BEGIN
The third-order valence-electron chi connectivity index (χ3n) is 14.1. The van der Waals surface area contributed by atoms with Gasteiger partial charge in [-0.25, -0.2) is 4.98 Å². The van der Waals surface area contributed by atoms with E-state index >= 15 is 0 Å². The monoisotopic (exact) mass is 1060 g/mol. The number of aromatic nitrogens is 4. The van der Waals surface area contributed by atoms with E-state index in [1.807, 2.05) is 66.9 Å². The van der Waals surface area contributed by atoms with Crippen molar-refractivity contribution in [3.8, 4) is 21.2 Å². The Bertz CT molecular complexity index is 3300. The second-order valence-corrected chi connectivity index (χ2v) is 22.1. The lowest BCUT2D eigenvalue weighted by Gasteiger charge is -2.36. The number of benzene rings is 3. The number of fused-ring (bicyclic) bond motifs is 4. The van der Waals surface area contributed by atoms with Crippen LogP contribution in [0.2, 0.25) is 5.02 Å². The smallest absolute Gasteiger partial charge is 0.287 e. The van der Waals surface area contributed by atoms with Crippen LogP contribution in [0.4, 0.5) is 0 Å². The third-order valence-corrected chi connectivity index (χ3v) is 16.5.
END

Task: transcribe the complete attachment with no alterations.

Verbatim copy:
The third-order valence-electron chi connectivity index (χ3n) is 14.1. The van der Waals surface area contributed by atoms with Gasteiger partial charge in [-0.25, -0.2) is 4.98 Å². The van der Waals surface area contributed by atoms with E-state index >= 15 is 0 Å². The monoisotopic (exact) mass is 1060 g/mol. The number of aromatic nitrogens is 4. The van der Waals surface area contributed by atoms with E-state index in [1.807, 2.05) is 66.9 Å². The van der Waals surface area contributed by atoms with Crippen molar-refractivity contribution in [3.8, 4) is 21.2 Å². The Bertz CT molecular complexity index is 3300. The second-order valence-corrected chi connectivity index (χ2v) is 22.1. The lowest BCUT2D eigenvalue weighted by Gasteiger charge is -2.36. The number of benzene rings is 3. The number of fused-ring (bicyclic) bond motifs is 4. The van der Waals surface area contributed by atoms with Crippen LogP contribution in [0.2, 0.25) is 5.02 Å². The smallest absolute Gasteiger partial charge is 0.287 e. The van der Waals surface area contributed by atoms with Crippen LogP contribution in [0.4, 0.5) is 0 Å². The third-order valence-corrected chi connectivity index (χ3v) is 16.5.